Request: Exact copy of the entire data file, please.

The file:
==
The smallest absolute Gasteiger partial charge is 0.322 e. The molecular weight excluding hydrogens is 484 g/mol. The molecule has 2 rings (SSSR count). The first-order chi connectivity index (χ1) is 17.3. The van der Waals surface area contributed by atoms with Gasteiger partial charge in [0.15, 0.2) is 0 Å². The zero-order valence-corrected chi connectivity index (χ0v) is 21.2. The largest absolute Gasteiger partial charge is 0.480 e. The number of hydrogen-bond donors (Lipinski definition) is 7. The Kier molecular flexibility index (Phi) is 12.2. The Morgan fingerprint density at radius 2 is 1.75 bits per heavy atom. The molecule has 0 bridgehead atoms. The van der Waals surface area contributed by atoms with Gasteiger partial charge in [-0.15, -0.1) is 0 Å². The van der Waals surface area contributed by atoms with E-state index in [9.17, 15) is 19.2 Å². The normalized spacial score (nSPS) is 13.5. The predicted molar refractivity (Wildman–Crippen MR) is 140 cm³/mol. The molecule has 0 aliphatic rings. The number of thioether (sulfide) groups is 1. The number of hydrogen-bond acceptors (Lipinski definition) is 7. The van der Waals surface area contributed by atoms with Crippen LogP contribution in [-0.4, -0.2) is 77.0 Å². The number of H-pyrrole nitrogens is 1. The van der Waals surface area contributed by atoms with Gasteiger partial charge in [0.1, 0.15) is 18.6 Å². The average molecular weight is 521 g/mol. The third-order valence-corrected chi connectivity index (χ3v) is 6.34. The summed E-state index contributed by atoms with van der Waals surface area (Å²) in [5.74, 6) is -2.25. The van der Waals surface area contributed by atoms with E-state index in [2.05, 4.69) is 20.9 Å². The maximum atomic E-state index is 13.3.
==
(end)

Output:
The smallest absolute Gasteiger partial charge is 0.322 e. The molecular weight excluding hydrogens is 484 g/mol. The molecule has 2 rings (SSSR count). The first-order chi connectivity index (χ1) is 17.3. The van der Waals surface area contributed by atoms with Gasteiger partial charge in [0.15, 0.2) is 0 Å². The zero-order valence-corrected chi connectivity index (χ0v) is 21.2. The largest absolute Gasteiger partial charge is 0.480 e. The number of hydrogen-bond donors (Lipinski definition) is 7. The Kier molecular flexibility index (Phi) is 12.2. The Morgan fingerprint density at radius 2 is 1.75 bits per heavy atom. The molecule has 0 bridgehead atoms. The van der Waals surface area contributed by atoms with Gasteiger partial charge in [-0.15, -0.1) is 0 Å². The van der Waals surface area contributed by atoms with E-state index in [9.17, 15) is 19.2 Å². The normalized spacial score (nSPS) is 13.5. The predicted molar refractivity (Wildman–Crippen MR) is 140 cm³/mol. The molecule has 0 aliphatic rings. The number of thioether (sulfide) groups is 1. The number of hydrogen-bond acceptors (Lipinski definition) is 7. The van der Waals surface area contributed by atoms with Crippen LogP contribution in [-0.4, -0.2) is 77.0 Å². The number of H-pyrrole nitrogens is 1. The van der Waals surface area contributed by atoms with Gasteiger partial charge in [0.1, 0.15) is 18.6 Å². The average molecular weight is 521 g/mol. The third-order valence-corrected chi connectivity index (χ3v) is 6.34. The summed E-state index contributed by atoms with van der Waals surface area (Å²) in [5.74, 6) is -2.25. The van der Waals surface area contributed by atoms with E-state index in [2.05, 4.69) is 20.9 Å². The maximum atomic E-state index is 13.3.